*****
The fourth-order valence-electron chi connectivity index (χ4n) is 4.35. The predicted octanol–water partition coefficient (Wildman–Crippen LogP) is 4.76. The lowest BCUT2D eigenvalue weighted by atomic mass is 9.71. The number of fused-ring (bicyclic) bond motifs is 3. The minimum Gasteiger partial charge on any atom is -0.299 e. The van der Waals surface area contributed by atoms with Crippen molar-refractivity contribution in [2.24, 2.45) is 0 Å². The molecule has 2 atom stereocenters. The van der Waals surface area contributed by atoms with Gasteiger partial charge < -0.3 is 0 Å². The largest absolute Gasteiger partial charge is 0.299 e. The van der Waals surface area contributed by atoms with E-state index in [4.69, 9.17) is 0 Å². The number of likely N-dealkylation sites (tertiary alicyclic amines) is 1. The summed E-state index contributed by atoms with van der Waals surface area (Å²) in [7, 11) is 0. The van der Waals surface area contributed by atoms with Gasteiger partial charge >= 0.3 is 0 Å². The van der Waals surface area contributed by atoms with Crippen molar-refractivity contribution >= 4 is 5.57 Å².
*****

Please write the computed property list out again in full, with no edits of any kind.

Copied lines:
The fourth-order valence-electron chi connectivity index (χ4n) is 4.35. The predicted octanol–water partition coefficient (Wildman–Crippen LogP) is 4.76. The lowest BCUT2D eigenvalue weighted by atomic mass is 9.71. The number of fused-ring (bicyclic) bond motifs is 3. The minimum Gasteiger partial charge on any atom is -0.299 e. The van der Waals surface area contributed by atoms with Crippen molar-refractivity contribution in [2.24, 2.45) is 0 Å². The molecule has 2 atom stereocenters. The van der Waals surface area contributed by atoms with Gasteiger partial charge < -0.3 is 0 Å². The largest absolute Gasteiger partial charge is 0.299 e. The van der Waals surface area contributed by atoms with E-state index in [4.69, 9.17) is 0 Å². The number of likely N-dealkylation sites (tertiary alicyclic amines) is 1. The summed E-state index contributed by atoms with van der Waals surface area (Å²) in [7, 11) is 0. The van der Waals surface area contributed by atoms with Gasteiger partial charge >= 0.3 is 0 Å². The van der Waals surface area contributed by atoms with Crippen molar-refractivity contribution >= 4 is 5.57 Å².